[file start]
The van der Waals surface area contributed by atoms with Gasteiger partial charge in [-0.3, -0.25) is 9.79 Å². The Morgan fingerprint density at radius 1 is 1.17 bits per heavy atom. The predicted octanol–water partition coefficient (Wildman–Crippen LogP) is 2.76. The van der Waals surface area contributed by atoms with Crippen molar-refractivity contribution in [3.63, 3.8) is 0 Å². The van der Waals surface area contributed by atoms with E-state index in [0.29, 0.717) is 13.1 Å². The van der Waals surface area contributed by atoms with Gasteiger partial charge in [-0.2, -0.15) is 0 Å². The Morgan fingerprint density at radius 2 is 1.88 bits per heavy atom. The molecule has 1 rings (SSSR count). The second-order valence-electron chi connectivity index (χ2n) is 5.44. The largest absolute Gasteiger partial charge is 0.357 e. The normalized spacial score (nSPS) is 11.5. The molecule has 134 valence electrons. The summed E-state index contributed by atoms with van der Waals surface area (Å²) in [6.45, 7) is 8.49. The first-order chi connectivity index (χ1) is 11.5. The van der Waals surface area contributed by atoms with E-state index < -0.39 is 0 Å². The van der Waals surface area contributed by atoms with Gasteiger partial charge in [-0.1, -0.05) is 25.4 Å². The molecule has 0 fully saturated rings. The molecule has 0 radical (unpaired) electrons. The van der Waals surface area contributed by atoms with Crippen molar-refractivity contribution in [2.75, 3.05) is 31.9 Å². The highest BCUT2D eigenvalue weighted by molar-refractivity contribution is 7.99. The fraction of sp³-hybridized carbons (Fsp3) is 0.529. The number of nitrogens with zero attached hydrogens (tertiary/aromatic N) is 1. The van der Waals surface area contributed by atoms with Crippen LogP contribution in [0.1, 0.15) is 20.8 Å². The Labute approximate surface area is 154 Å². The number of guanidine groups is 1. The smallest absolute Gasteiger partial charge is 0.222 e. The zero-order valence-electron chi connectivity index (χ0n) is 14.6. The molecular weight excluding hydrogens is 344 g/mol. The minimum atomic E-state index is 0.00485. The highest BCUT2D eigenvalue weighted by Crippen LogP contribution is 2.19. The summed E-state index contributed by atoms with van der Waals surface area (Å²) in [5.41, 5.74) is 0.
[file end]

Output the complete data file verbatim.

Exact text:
The van der Waals surface area contributed by atoms with Gasteiger partial charge in [-0.3, -0.25) is 9.79 Å². The Morgan fingerprint density at radius 1 is 1.17 bits per heavy atom. The predicted octanol–water partition coefficient (Wildman–Crippen LogP) is 2.76. The van der Waals surface area contributed by atoms with Crippen molar-refractivity contribution in [3.63, 3.8) is 0 Å². The van der Waals surface area contributed by atoms with E-state index in [0.29, 0.717) is 13.1 Å². The van der Waals surface area contributed by atoms with Gasteiger partial charge in [-0.2, -0.15) is 0 Å². The Morgan fingerprint density at radius 2 is 1.88 bits per heavy atom. The molecule has 1 rings (SSSR count). The second-order valence-electron chi connectivity index (χ2n) is 5.44. The largest absolute Gasteiger partial charge is 0.357 e. The normalized spacial score (nSPS) is 11.5. The molecule has 134 valence electrons. The summed E-state index contributed by atoms with van der Waals surface area (Å²) in [6.45, 7) is 8.49. The first-order chi connectivity index (χ1) is 11.5. The van der Waals surface area contributed by atoms with E-state index < -0.39 is 0 Å². The van der Waals surface area contributed by atoms with Gasteiger partial charge in [-0.1, -0.05) is 25.4 Å². The molecule has 0 fully saturated rings. The molecule has 0 radical (unpaired) electrons. The van der Waals surface area contributed by atoms with Crippen molar-refractivity contribution in [2.75, 3.05) is 31.9 Å². The highest BCUT2D eigenvalue weighted by molar-refractivity contribution is 7.99. The fraction of sp³-hybridized carbons (Fsp3) is 0.529. The number of nitrogens with zero attached hydrogens (tertiary/aromatic N) is 1. The van der Waals surface area contributed by atoms with Crippen LogP contribution in [0.1, 0.15) is 20.8 Å². The Labute approximate surface area is 154 Å². The number of guanidine groups is 1. The smallest absolute Gasteiger partial charge is 0.222 e. The zero-order valence-electron chi connectivity index (χ0n) is 14.6. The molecular weight excluding hydrogens is 344 g/mol. The minimum atomic E-state index is 0.00485. The highest BCUT2D eigenvalue weighted by Crippen LogP contribution is 2.19. The summed E-state index contributed by atoms with van der Waals surface area (Å²) in [5.41, 5.74) is 0.